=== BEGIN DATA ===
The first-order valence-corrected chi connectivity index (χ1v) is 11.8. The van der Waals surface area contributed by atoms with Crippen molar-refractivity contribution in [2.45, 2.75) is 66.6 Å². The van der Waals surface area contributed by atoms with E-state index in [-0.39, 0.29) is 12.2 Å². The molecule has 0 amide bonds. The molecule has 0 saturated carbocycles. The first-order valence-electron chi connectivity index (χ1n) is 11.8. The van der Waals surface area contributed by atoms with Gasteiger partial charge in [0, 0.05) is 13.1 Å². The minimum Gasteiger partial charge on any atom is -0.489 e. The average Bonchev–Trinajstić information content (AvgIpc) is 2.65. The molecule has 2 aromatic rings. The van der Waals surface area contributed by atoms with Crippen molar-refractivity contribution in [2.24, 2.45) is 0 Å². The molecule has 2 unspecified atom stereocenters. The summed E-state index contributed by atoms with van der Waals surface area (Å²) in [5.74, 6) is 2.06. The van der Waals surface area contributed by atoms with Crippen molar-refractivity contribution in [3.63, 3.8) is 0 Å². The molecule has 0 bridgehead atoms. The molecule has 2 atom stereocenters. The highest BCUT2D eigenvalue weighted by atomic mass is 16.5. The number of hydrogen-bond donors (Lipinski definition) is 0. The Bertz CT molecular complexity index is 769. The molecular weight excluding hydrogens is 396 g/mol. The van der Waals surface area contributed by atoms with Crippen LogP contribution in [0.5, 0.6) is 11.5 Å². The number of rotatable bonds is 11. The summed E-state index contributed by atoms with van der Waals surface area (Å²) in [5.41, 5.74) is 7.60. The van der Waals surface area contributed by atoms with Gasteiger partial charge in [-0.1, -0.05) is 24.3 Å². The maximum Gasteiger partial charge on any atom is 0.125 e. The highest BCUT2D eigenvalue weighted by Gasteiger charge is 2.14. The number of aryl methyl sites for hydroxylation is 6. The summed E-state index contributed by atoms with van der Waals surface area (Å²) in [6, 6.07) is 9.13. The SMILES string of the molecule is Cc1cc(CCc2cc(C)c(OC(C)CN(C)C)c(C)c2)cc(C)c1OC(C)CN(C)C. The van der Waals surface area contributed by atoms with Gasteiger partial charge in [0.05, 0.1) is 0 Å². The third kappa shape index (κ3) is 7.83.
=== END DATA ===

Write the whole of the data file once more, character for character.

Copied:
The first-order valence-corrected chi connectivity index (χ1v) is 11.8. The van der Waals surface area contributed by atoms with Crippen molar-refractivity contribution in [2.45, 2.75) is 66.6 Å². The van der Waals surface area contributed by atoms with E-state index in [-0.39, 0.29) is 12.2 Å². The molecule has 0 amide bonds. The molecule has 0 saturated carbocycles. The first-order valence-electron chi connectivity index (χ1n) is 11.8. The van der Waals surface area contributed by atoms with Gasteiger partial charge in [0, 0.05) is 13.1 Å². The minimum Gasteiger partial charge on any atom is -0.489 e. The average Bonchev–Trinajstić information content (AvgIpc) is 2.65. The molecule has 2 aromatic rings. The van der Waals surface area contributed by atoms with Crippen molar-refractivity contribution in [2.24, 2.45) is 0 Å². The molecule has 2 unspecified atom stereocenters. The summed E-state index contributed by atoms with van der Waals surface area (Å²) in [5.74, 6) is 2.06. The van der Waals surface area contributed by atoms with Crippen molar-refractivity contribution in [3.63, 3.8) is 0 Å². The molecule has 0 bridgehead atoms. The molecule has 2 atom stereocenters. The highest BCUT2D eigenvalue weighted by atomic mass is 16.5. The number of hydrogen-bond donors (Lipinski definition) is 0. The Bertz CT molecular complexity index is 769. The molecular weight excluding hydrogens is 396 g/mol. The van der Waals surface area contributed by atoms with Crippen LogP contribution in [0.5, 0.6) is 11.5 Å². The number of rotatable bonds is 11. The summed E-state index contributed by atoms with van der Waals surface area (Å²) in [5.41, 5.74) is 7.60. The van der Waals surface area contributed by atoms with Gasteiger partial charge in [-0.1, -0.05) is 24.3 Å². The maximum Gasteiger partial charge on any atom is 0.125 e. The highest BCUT2D eigenvalue weighted by Gasteiger charge is 2.14. The number of aryl methyl sites for hydroxylation is 6. The summed E-state index contributed by atoms with van der Waals surface area (Å²) in [6, 6.07) is 9.13. The SMILES string of the molecule is Cc1cc(CCc2cc(C)c(OC(C)CN(C)C)c(C)c2)cc(C)c1OC(C)CN(C)C. The van der Waals surface area contributed by atoms with Gasteiger partial charge in [0.05, 0.1) is 0 Å². The third kappa shape index (κ3) is 7.83.